This back and forth of barbs and counter-barbs carries on much of the night. It takes guts, lightning wits and a nimble tongue to join the fray. I think I know a few words and even how to use some of them, but I hide in the vines when the jibes fly, sniggering in the dark… and inhaling the occasional grape. I sorely wish I had recorded some of these exchanges, but they would have been much too colourful to print.

All the while the bins slowly fill up with bunches of grapes. Everyone knows and is occasionally reminded that we’re only interested in grapes. We can’t make wine out of MOG (material other than grapes). I venture ahead of the pickers at times, tasting berries. And if I don’t like the taste—too watery, excessive bird damage—we skip those vines. We call it paddock selection.

Quality control

Friend and (blind) winemaker CP Lin taught me the value of tasting the fruit. He once asked me “When your customers sit down to dinner and drink wine, do they assess its quality by sticking probes in it?” The answer is of course no, they stick it in their mouth. So it is with grapes. A lab can churn out a lot of numbers from a sample of grapes, but only the tongue will tell how it tastes. So I never go hungry during a pick. But by dawn my teeth ache from all the sugar and acid.

A renowned attribute of Coonabarabran weather is the night chill. The sub 10ºC temperatures are perfect for the grapes and ensuring they reach the winery in pristine condition. For humans it’s a different story. Around 6am, a severe jet lag-like weariness descends, legs stiffen and the cold seeps through to one’s marrow no matter the layers. Voices dwindle and it gets quiet. There’s just the rustle of leaves punctuated with snips… and the Tinks in the background—did someone switch back to Triple J?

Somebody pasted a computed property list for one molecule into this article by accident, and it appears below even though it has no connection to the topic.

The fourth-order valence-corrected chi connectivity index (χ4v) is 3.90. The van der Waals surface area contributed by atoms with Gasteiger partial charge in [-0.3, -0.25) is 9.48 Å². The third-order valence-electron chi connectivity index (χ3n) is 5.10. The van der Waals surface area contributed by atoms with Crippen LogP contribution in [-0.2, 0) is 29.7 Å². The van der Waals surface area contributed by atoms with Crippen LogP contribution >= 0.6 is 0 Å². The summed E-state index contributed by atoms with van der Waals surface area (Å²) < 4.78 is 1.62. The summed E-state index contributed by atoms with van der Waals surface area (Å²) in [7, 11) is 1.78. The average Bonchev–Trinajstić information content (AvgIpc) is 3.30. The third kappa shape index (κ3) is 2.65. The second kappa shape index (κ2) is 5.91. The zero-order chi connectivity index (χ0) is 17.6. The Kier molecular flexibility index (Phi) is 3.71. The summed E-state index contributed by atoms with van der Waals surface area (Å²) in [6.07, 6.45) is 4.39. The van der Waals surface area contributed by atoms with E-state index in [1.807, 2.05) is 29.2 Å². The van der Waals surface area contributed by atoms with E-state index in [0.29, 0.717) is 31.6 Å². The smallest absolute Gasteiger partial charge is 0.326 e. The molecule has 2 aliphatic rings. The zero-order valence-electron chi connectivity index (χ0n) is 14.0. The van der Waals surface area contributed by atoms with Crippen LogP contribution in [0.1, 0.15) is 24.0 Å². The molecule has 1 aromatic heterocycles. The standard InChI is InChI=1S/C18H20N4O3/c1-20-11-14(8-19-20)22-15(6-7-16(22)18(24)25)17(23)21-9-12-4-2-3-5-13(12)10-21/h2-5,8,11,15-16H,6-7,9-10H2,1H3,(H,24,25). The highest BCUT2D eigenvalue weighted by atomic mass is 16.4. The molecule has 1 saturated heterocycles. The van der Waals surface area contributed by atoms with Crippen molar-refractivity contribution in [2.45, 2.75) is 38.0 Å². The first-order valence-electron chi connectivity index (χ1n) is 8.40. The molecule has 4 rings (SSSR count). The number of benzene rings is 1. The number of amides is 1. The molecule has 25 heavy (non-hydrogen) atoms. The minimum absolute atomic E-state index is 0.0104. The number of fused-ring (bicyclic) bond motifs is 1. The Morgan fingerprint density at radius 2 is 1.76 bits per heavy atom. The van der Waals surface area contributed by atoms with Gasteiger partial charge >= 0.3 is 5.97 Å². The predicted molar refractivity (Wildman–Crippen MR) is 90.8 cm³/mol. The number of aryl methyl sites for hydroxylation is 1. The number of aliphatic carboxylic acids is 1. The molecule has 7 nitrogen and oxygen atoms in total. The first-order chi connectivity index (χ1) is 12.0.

After 6:30, the sky appears to lift. Birds come alive, and there’s a sense of having partied all night with all the resulting hollow fuzziness and vertigo… yet no recollection of any actual party. It’s only after 7am that the sun creeps above the tree-line and hits the recharge button. There’s an acceleration in activity, and not just because hands are thawing. Now we can actually see what we’re doing… and what the snips opposite us are doing. There’s also a sense of urgency. This is a night harvest, and day is coming.

The light reveals Poppy Pete looking down on us from next to the stereo. Poppy Pete is a soft toy with a big smile and a floppy hat who joins us in memory of Peter our previous farm manager. At over 60 years of age, he would out-pick any 20 year old, then go tend to cattle and repair a broken water pipe while he was at it. He was tough, tenacious and an absolute gentleman. A gentle man who one day casually took off his boots at the door of the bank to avoid muddying their carpet. Under his gaze we stride on through dawn and race the sun.

By 10 am everyone is running on their last reserves of energy. The sun is high and it’s warm. Picking is over. There’s no celebration but a huge sense of relief to have this one in the bag. It took a full year of seasonal, logistical, and weather related variables and accompanying stress to get to this point, and now we’ve literally reaped the fruit of our endeavour. But no time to dwell—we still have to turn this stuff into wine and this is only the merlot block. A few beers and it’s off to bed.

This episode of pain, hypothermia and tears, resulted in a delightful little enigma known as bluebottle.

10:30am beer o'clock